BDO Seidman Contacts AICPA Members re Global Credential

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Accounting firm BDO Seidman, having been provided with access to the AICPA membership mailing list, has dispatched its position letter on the proposed global business credential, the Strategic Business Professional (IISBP).

This is the text of that letter:

Subject: Please Vote NO on Proposed Global Credential

To our Colleagues:

We find ourselves at a critical professional crossroads. The road we take depends on how each of us votes on the AICPA initiative to establish a new interdisciplinary Global Credential now called Strategic Business Professional.

By now, all AICPA members have been inundated with information about the proposed SBP Credential. That communication blitz may have clarified many of the questions swirling around this contentious issue since a growing number of State CPA Societies have taken strong positions against the SBP, reflecting the overwhelming opposition of their members. However, the votes have not yet been counted, so it remains to be seen how this issue will be resolved.

While BDO Seidman agrees with the AICPA Vision's goal of enhancing the skills of CPAs to deal effectively with the increasingly complex global business environment, we strongly disagree with the top-down approach taken by the AICPA leadership to accomplish this goal through the ill-conceived Global Credential.

In our view, the AICPA's action to date in aggressively fostering the Credential may already have irreparably tarnished the self-image of all CPAs, regardless of whether they practice in industry, public accounting, government, or academia. What's more, the persistence with which the AICPA has pushed for the Credential in the face of serious adverse views among its constituency does not bode well for this initiative or for the relationship between the AICPA and its membership. A program with such a potentially dramatic effect on the CPA profession should have broad support of its membership. Anything short of that is simply unacceptable.

In arriving at our position on the Credential, we were disturbed by a number of troubling questions:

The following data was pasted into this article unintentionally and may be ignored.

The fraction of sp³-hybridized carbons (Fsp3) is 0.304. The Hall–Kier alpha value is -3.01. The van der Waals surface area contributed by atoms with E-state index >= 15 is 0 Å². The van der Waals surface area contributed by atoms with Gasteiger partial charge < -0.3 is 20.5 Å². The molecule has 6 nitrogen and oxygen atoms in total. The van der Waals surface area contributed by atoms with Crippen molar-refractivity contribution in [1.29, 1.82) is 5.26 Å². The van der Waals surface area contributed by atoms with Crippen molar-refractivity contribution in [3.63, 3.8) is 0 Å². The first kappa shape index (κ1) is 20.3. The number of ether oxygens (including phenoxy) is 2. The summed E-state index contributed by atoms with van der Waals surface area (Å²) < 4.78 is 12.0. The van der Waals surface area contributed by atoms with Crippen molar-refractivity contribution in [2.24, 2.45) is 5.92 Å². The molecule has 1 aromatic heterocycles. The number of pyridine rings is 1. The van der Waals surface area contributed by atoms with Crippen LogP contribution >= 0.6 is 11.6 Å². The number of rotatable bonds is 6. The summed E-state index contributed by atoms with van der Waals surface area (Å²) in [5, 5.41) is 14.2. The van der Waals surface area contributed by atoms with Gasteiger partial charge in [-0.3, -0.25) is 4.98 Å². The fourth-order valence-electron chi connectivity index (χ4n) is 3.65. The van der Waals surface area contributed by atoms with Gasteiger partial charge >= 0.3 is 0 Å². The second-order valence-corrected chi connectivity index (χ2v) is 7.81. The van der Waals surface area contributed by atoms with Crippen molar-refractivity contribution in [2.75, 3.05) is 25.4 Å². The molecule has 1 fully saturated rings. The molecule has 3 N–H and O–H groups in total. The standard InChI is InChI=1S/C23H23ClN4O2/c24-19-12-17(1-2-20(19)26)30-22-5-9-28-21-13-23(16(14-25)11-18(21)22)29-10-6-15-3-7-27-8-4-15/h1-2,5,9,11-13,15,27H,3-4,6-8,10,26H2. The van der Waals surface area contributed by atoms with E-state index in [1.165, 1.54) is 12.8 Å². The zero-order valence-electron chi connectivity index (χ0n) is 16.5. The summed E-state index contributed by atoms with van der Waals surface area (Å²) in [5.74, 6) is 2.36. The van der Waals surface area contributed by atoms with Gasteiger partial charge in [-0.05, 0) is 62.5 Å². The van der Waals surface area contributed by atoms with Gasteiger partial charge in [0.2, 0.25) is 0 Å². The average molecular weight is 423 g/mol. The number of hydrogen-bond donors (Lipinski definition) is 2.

1. Why would the profession want to dilute its invaluable “trusted advisor” reputation by sharing it with others who are not similarly grounded in a long-standing code of ethics and a tradition of objectivity?
  2. Why is the SBP necessary if the marketplace already recognizes the capability of CPAs to perform non-traditional services?
  3. Why is the involvement of non-CPAs considered necessary for the credibility of the Credential, particularly since its proponents believe the vast majority of SBPs will be CPAs? (Are increased dues the real objectives?) In that regard, why are the Credential requirements so low?
  4. Wouldn't alliances with entities having strategic business expertise be a workable alternative to opening the Credential to individuals in non-CPA firms?
  5. Is it realistic to believe that any one individual could possess the broad knowledge spectrum of an SBP in addition to the increasingly complex areas of accounting and tax?
  6. Isn't there a danger of our precious student resources being diverted to the easier SBP road given its low Credential requirements, lucrative prospects, and narrow CPA image painted by the AICPA's initiative?
  7. Wouldn't the International Institute of Strategic Business Professionals create an unnecessary bureaucracy and confusing overlay of new and possibility inconsistent ethics rules?
  8. If SBP is to be a truly global Credential, how can it succeed without the support of the UK Institute?
  9. Wouldn't the AICPA's resources be better devoted to efforts to upgrade the CPA credential and to the Forum of Firms' efforts to improve worldwide audit quality?
  10. Are the revenue assumptions included in the AICPA's business plan for 2002 realistic in view of the significant plan infrastructure and marketing costs?

Finally, and of paramount concern, the AICPA's promotion of the SBP Credential denigrates the image of the CPA. The resulting stereotype perpetuates the myth which is contradicted by practice. As such, we believe the AICPA has undermined its constituents.

Accordingly, we strongly urge you to VOTE NO on the AICPA proposal.

If you have misplaced your ballot or you do not recall having received one, you can obtain a new one at the following AICPA website If, based on your further evaluation of the issues, you want to change your vote from that previously submitted, we understand that you can do so by submitting a new ballot, bearing a notation directing the tabulators to change your vote to that indicated on the new ballot.


Wayne Kolins
National Director of Assurance
BDO Seidman, LLP

For more information about the AICPA's proposed credential, the Strategic Business Professional (IISBP), visit AccountingWEB's Global Business Credential Resource Center

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